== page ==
All animal life on earth is thought to have a common origin and have common genetic mechanisms. Evolution has enabled differentiation of species. Pathogens likewise have evolved within various species and mostly come to a settled dynamic equilibrium such that co-existence results (pathogens ideally should not kill their hosts). Problems arise when pathogens jump species because the new host had not developed any resistance. These infections from related species are known as zoonoses. COVID-19 is the latest example of a virus entering another species but HIV (and various strains of influenza) were previous examples. HIV entered the human population from monkeys in Africa. These two papers outline the underlying principle of HIV and the differing epidemiologies in Africa, the USA and in Edinburgh. The underlying immunosuppression of HIV in Africa was initially hidden behind common infections and HIV first came to world awareness in focal areas of the USA as a disease seemingly limited to gay males. The epidemic of intravenous drug abuse in Edinburgh was associated with overlapping epidemics of bloodborne viruses like hepatitis B, hepatitis C and HIV.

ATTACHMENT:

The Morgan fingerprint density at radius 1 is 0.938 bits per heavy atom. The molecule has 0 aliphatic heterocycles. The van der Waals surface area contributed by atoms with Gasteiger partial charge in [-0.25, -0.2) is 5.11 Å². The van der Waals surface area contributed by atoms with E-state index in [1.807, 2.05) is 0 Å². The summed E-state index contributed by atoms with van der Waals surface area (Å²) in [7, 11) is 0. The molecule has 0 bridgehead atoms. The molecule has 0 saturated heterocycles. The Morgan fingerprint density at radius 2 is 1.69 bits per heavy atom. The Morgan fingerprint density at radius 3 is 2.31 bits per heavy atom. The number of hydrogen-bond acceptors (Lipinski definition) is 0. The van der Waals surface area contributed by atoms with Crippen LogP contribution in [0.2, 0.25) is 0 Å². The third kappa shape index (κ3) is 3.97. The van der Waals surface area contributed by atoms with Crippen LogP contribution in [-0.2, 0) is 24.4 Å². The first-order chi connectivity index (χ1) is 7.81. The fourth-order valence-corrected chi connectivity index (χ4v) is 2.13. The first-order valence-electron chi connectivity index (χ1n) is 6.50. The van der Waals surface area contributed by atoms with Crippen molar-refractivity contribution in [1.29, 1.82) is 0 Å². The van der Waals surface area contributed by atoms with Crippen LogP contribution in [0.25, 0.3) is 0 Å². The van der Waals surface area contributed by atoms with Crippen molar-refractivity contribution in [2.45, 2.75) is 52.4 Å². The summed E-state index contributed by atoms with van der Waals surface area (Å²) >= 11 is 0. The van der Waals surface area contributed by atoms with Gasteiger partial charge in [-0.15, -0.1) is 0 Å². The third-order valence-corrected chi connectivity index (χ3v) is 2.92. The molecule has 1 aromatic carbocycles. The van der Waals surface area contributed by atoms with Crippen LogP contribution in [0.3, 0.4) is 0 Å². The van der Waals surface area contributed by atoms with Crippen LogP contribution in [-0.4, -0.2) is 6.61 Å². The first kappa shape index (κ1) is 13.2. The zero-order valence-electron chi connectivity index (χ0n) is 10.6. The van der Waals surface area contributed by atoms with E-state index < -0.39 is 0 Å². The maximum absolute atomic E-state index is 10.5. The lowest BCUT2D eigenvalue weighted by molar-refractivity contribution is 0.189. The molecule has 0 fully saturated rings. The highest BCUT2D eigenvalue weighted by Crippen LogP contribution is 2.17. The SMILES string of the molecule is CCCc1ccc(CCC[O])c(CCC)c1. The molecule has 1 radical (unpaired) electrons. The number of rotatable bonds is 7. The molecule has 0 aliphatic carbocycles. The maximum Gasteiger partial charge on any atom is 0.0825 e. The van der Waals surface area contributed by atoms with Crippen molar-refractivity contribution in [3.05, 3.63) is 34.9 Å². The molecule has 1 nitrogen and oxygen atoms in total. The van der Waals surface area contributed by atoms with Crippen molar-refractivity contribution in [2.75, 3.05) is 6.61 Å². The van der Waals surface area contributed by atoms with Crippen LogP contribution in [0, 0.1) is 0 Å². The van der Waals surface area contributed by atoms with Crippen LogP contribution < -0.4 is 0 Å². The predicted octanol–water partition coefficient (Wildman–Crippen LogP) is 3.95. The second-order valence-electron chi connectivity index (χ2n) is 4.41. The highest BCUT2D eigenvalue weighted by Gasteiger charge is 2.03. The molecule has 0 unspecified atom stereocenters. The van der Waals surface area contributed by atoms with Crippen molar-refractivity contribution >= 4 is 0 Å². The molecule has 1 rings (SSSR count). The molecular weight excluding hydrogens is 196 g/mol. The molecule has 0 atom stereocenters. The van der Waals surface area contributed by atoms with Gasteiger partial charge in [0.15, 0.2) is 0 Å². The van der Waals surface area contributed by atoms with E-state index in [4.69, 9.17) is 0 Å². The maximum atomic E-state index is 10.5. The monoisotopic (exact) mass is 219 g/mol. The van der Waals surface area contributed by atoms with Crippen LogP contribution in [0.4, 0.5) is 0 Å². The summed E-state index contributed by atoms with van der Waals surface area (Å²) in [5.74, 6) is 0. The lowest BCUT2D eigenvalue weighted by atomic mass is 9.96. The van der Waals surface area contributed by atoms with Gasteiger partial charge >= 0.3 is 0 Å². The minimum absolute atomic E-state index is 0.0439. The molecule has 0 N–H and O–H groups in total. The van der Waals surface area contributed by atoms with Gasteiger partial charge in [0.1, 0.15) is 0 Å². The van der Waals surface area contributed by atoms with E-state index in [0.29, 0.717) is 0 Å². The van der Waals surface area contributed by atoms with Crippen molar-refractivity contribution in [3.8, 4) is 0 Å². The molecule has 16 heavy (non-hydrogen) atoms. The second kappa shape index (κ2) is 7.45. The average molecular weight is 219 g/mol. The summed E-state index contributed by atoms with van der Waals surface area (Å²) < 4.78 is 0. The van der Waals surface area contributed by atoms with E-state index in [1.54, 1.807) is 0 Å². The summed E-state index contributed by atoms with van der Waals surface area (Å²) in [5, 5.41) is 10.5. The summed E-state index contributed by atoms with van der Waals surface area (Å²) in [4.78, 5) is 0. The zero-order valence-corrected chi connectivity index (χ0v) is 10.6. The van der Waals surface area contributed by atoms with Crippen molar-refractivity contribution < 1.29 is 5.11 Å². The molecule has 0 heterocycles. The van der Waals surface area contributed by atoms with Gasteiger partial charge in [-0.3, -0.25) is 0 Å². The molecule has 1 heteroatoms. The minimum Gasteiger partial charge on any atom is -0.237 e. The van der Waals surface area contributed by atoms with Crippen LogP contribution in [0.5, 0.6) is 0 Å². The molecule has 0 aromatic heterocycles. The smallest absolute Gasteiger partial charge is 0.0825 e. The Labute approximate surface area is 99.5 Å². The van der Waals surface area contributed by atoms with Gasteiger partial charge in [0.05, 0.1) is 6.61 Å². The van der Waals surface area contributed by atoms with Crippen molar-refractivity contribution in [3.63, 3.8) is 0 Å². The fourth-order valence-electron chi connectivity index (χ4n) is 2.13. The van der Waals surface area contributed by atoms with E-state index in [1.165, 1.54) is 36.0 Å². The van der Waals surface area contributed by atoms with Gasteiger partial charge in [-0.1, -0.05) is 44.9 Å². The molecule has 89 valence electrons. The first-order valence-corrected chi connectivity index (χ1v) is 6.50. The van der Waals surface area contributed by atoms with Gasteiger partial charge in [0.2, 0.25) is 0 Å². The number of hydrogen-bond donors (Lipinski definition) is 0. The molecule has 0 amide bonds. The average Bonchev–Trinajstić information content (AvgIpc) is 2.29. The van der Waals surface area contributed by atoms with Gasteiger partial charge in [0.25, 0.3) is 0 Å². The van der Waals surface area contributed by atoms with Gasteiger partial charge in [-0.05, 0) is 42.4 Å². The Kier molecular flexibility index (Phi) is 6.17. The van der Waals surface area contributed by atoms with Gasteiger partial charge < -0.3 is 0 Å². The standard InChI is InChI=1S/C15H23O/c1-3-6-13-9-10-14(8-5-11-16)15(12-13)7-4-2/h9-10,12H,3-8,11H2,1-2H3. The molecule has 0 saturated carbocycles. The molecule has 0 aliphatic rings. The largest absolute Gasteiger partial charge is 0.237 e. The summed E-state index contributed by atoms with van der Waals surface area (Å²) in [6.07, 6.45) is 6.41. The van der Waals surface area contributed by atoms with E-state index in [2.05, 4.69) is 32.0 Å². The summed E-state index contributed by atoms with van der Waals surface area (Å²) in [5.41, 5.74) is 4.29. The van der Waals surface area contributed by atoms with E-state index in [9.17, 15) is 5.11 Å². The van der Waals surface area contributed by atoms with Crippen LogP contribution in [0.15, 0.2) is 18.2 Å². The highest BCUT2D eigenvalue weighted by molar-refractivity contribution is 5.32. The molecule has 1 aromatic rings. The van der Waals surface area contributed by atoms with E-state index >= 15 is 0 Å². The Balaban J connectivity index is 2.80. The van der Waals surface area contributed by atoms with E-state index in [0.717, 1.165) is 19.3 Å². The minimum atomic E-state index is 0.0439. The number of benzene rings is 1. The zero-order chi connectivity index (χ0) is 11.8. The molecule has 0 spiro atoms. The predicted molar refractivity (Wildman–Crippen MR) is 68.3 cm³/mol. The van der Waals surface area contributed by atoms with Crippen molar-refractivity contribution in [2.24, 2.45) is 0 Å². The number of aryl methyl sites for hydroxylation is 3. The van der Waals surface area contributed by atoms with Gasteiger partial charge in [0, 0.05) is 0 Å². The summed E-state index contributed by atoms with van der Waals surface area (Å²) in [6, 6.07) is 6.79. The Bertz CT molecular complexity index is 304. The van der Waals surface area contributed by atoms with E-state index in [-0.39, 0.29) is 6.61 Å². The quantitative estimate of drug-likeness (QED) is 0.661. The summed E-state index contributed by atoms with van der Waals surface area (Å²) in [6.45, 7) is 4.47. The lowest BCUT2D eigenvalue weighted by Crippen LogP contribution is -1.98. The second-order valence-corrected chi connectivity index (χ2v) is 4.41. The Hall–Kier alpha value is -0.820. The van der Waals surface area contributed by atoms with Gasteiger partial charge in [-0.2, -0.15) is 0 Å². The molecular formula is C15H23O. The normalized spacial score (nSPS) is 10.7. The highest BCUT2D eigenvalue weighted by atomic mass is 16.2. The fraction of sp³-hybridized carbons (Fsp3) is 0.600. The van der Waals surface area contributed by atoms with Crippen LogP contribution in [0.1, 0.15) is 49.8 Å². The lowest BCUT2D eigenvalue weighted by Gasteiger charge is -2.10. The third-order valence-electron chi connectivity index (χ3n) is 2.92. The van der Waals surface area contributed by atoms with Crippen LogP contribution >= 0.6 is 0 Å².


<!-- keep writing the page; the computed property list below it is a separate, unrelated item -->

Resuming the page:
Subject(s)
Coinfection/virology , HIV Infections/physiopathology , Hepatitis B/physiopathology , Hepatitis C/physiopathology , Animals , Disease Outbreaks , HIV Infections/genetics , HIV Infections/virology , HIV-1/genetics , HIV-1/pathogenicity , Hepatitis B/genetics , Hepatitis C/genetics , Humans , Needle Sharing/statistics & numerical data , Phylogeny , Substance Abuse, Intravenous/epidemiology , Zoonoses
4.
PLoS One ; 18(6): e0287061, 2023.
Article in English | MEDLINE | ID: covidwho-20238333

ABSTRACT